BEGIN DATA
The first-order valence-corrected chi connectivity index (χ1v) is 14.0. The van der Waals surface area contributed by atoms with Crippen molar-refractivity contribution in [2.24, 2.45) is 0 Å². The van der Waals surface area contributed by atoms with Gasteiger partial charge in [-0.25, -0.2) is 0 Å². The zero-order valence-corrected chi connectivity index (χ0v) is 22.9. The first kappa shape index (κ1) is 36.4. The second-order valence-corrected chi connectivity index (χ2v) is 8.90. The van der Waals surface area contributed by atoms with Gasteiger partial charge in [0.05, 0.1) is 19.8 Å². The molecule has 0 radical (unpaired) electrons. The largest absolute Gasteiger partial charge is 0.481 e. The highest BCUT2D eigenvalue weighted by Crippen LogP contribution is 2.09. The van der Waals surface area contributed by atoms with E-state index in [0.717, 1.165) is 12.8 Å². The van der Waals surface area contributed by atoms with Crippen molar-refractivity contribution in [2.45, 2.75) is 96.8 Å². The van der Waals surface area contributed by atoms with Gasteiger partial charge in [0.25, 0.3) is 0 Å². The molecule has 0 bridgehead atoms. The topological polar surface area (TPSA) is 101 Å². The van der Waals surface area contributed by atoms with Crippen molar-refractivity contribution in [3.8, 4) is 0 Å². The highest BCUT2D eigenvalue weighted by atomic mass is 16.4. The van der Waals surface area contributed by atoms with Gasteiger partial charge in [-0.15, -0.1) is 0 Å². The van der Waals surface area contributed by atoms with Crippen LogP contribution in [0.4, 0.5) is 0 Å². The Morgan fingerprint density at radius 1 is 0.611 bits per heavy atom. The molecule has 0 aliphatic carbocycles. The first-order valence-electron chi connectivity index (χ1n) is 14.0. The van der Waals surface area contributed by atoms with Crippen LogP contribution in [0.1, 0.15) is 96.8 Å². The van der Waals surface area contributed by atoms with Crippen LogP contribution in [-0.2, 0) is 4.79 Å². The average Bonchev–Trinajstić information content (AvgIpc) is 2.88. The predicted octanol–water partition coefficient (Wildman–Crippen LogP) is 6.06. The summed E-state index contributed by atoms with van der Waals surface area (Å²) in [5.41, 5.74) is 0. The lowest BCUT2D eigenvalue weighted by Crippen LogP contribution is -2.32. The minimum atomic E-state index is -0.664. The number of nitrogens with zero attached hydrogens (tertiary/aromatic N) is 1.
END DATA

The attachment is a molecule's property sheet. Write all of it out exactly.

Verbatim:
The first-order valence-corrected chi connectivity index (χ1v) is 14.0. The van der Waals surface area contributed by atoms with Crippen molar-refractivity contribution in [2.24, 2.45) is 0 Å². The van der Waals surface area contributed by atoms with Gasteiger partial charge in [-0.25, -0.2) is 0 Å². The zero-order valence-corrected chi connectivity index (χ0v) is 22.9. The first kappa shape index (κ1) is 36.4. The second-order valence-corrected chi connectivity index (χ2v) is 8.90. The van der Waals surface area contributed by atoms with Gasteiger partial charge in [0.05, 0.1) is 19.8 Å². The molecule has 0 radical (unpaired) electrons. The largest absolute Gasteiger partial charge is 0.481 e. The highest BCUT2D eigenvalue weighted by Crippen LogP contribution is 2.09. The van der Waals surface area contributed by atoms with E-state index in [0.717, 1.165) is 12.8 Å². The van der Waals surface area contributed by atoms with Crippen molar-refractivity contribution in [2.45, 2.75) is 96.8 Å². The van der Waals surface area contributed by atoms with Gasteiger partial charge in [0.25, 0.3) is 0 Å². The molecule has 0 bridgehead atoms. The topological polar surface area (TPSA) is 101 Å². The van der Waals surface area contributed by atoms with Crippen molar-refractivity contribution in [3.8, 4) is 0 Å². The highest BCUT2D eigenvalue weighted by atomic mass is 16.4. The van der Waals surface area contributed by atoms with Gasteiger partial charge in [-0.15, -0.1) is 0 Å². The van der Waals surface area contributed by atoms with Crippen LogP contribution in [0.4, 0.5) is 0 Å². The Morgan fingerprint density at radius 1 is 0.611 bits per heavy atom. The molecule has 0 aliphatic carbocycles. The first-order valence-electron chi connectivity index (χ1n) is 14.0. The van der Waals surface area contributed by atoms with Crippen LogP contribution in [0.1, 0.15) is 96.8 Å². The van der Waals surface area contributed by atoms with Crippen LogP contribution in [-0.2, 0) is 4.79 Å². The average Bonchev–Trinajstić information content (AvgIpc) is 2.88. The predicted octanol–water partition coefficient (Wildman–Crippen LogP) is 6.06. The summed E-state index contributed by atoms with van der Waals surface area (Å²) in [5.41, 5.74) is 0. The lowest BCUT2D eigenvalue weighted by Crippen LogP contribution is -2.32. The minimum atomic E-state index is -0.664. The number of nitrogens with zero attached hydrogens (tertiary/aromatic N) is 1.